The worm returns

DRINK: There's more to tequila than slammers and sunrise
Even the instinctively eclectic drinker likes an excuse to dabble beyond the mainstream. Chancing to hear that Mexico's Independence Day starts tomorrow, and continues on Monday, I decided to celebrate with something exotic. My partner panicked. "Not peyote!" she exclaimed. Certainly not. She was confused, as I probably will be before the weekend is out.

What I have in mind is the agave or maguey plant, a cactus-like, spiny member of the lily family, as distilled into a spirit called Mezcal.

Mezcal lubricated perhaps the most alcoholic of all novels, Under the Volcano, by Malcolm Lowry. It is the most basic of Mexican spirits - woody, fiery and heady - although it has never given me the "phantasmagoria" apparently enjoyed by Lowry. In Mexico, it is often served from a vessel resembling a petrol can; elsewhere it usually comes in a bottle.

I recently spotted one I had not tasted before, Ecantado Mezcal de Oaxaca, at Cafe Pacifico, in Covent Garden, London. This turned out to be smooth, fragrant and smoky, although lacking in the dead "worm" that some bottles of Mezcal contain.

This creature is a grub that burrows into the agave plant, and the survival of its corpse is meant to indicate that the Mezcal is well made. Drink the worm and you are a real man. I found it tasted of cardboard. Whether, as reputed, it improved my potency, I doubt.

The finest agave is the "blue" variety that grows around the small town of Tequila, at the foot of the volcanic mountain of the same name, near the city of Guadalajara, in Jalisco province. Here, and in three bordering provinces, are the demarcated areas that produce the blue agave distillate identified as tequila.

The huge, bulb-like root of the plant is unearthed from the volcanic soil, softened by steaming and chopped into a pulp from which the natural sugars are washed, fermented and distilled. The finest tequilas are made entirely from agave; the less expensive brands may contain up to 40 per cent cheaper spirit, usually made from sugar cane.

The cheapest tequilas, usually colourless, are matured for only a few weeks. Some of the golden examples are softened in the palate by caramel or almond essence, but others are aged in oak tanks for up to six months. These are labelled Reposado ("rested"). Those with the appellation Anejo ("old") have been matured for at least a year, occasionally eight or 10, in oak barrels. These are often barrels that have already accommodated Kentucky Bourbon whiskey, which may leave behind a touch of vanilla.

The basic flavours of tequila are rooty, artichoke-like, barkish, leafy, sometimes with hints of garden mint, tobacco or hemp. It is a far more complex drink than it is given credit for, and I enjoy the odd one (though rarely more than two) taken neat.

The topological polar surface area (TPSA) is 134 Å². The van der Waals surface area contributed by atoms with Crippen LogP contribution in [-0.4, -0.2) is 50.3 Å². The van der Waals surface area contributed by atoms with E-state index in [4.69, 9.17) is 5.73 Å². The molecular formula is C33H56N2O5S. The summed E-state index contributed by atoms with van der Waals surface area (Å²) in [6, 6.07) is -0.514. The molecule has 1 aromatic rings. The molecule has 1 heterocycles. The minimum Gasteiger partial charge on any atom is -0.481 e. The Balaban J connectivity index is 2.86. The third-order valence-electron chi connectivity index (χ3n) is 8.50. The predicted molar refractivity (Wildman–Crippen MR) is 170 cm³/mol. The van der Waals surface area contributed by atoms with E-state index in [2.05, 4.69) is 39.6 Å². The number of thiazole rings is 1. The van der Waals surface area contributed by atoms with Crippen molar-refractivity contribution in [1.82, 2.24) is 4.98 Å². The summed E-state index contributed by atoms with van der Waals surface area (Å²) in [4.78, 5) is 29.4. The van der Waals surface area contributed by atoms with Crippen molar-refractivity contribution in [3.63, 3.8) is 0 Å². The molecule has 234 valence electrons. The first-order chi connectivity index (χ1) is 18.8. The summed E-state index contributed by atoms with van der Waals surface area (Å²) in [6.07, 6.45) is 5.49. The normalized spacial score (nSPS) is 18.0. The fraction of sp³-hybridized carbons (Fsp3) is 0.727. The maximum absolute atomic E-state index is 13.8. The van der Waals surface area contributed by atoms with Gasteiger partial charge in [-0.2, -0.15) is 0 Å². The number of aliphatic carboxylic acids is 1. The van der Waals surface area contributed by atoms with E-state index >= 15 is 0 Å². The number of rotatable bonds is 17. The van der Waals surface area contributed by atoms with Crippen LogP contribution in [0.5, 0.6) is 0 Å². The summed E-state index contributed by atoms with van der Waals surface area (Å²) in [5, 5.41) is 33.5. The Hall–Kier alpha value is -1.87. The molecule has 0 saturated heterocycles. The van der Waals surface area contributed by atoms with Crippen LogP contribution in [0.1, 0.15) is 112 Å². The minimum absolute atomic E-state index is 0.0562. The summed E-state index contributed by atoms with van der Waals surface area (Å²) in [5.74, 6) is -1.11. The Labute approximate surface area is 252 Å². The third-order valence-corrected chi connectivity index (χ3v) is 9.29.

Recently, I tasted my way through several new labels on the British market, all said to be 100 per cent agave. These are hard to find, but specialist wine merchants occasionally come up with the odd example.

The one I liked best was Patron Silver. This had a eucalyptus aroma, a big attack that was firm, dry and artichoke-like, and a long dry, tobacco finish. Chinaco Anejo had a Bourbon aroma with rooty, eucalyptus flavours and a quinine dryness in the finish. I preferred the Reposado, which was more flowery in aroma and palate. El Tesoro Anejo was sweeter and sherryish, with notes of mint. There was also a mint character to a two-year-old from Porfidio. The same label's "single barrel" bottling tasted of syrup and ice-cream.

The best-known all-agave tequila is Herradura. I lingered over the Anejo and found it toasty, with hints of rum butter. The leader among all tequilas, Jose Cuervo, has a "super-premium" version, Reserva De la Familia. It smelled of polished wood, and I found it oaky and peppery. The golden Cuervo Especial (from Tesco) has a toffee-like smoothness and peppery finish. Montezuma Aztec Gold (Oddbins) is lighter, drier and more mustardy. The regular "white" Cuervo is fruity, and its Montezuma counterpart again more mustardy.

These flavours can radiate through the salt and lime, the triple sec in a margarita, or the orange juice and grenadine in a Sunrise. In her book Tequila!, Lucinda Hutson gives her own recipe for a festive punch. To one bottle of tequila, two cups of Cointreau and three bottles of Jamaican ginger ale, add fruit garnishes and a gallon of cranberry juice. What would Delia say?

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